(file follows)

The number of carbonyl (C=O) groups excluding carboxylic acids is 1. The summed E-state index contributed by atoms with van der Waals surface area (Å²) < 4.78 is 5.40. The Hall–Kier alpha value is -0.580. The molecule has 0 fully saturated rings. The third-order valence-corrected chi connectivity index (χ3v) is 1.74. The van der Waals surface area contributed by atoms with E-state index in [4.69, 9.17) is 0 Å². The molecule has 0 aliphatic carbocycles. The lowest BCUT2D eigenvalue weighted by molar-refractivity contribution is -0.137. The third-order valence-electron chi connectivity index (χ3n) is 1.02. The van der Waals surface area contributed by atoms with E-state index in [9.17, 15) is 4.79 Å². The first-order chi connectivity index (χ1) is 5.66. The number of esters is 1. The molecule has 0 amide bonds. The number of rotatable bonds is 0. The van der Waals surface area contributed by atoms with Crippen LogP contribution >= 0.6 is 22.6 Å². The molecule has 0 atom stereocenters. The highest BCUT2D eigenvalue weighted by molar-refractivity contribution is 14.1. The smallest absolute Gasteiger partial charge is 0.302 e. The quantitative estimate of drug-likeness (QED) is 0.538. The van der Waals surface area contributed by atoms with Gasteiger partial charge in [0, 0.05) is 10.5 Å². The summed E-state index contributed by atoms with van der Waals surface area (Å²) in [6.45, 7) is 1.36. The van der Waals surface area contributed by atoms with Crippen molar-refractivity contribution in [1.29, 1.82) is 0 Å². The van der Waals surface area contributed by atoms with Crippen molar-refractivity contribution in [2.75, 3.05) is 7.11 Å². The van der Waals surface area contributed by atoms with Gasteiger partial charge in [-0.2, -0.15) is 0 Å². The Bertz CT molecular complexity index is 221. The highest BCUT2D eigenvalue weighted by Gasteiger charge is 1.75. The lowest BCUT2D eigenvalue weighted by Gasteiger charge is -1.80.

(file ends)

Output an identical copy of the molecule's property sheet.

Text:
The number of carbonyl (C=O) groups excluding carboxylic acids is 1. The summed E-state index contributed by atoms with van der Waals surface area (Å²) < 4.78 is 5.40. The Hall–Kier alpha value is -0.580. The molecule has 0 fully saturated rings. The third-order valence-corrected chi connectivity index (χ3v) is 1.74. The van der Waals surface area contributed by atoms with E-state index in [4.69, 9.17) is 0 Å². The molecule has 0 aliphatic carbocycles. The lowest BCUT2D eigenvalue weighted by molar-refractivity contribution is -0.137. The third-order valence-electron chi connectivity index (χ3n) is 1.02. The van der Waals surface area contributed by atoms with E-state index in [9.17, 15) is 4.79 Å². The first-order chi connectivity index (χ1) is 5.66. The number of esters is 1. The molecule has 0 amide bonds. The number of rotatable bonds is 0. The van der Waals surface area contributed by atoms with Crippen LogP contribution >= 0.6 is 22.6 Å². The molecule has 0 atom stereocenters. The highest BCUT2D eigenvalue weighted by molar-refractivity contribution is 14.1. The smallest absolute Gasteiger partial charge is 0.302 e. The quantitative estimate of drug-likeness (QED) is 0.538. The van der Waals surface area contributed by atoms with Gasteiger partial charge in [0, 0.05) is 10.5 Å². The summed E-state index contributed by atoms with van der Waals surface area (Å²) in [6.45, 7) is 1.36. The van der Waals surface area contributed by atoms with Crippen molar-refractivity contribution in [1.29, 1.82) is 0 Å². The van der Waals surface area contributed by atoms with Crippen molar-refractivity contribution in [2.75, 3.05) is 7.11 Å². The van der Waals surface area contributed by atoms with Gasteiger partial charge in [-0.2, -0.15) is 0 Å². The Bertz CT molecular complexity index is 221. The highest BCUT2D eigenvalue weighted by Gasteiger charge is 1.75. The lowest BCUT2D eigenvalue weighted by Gasteiger charge is -1.80.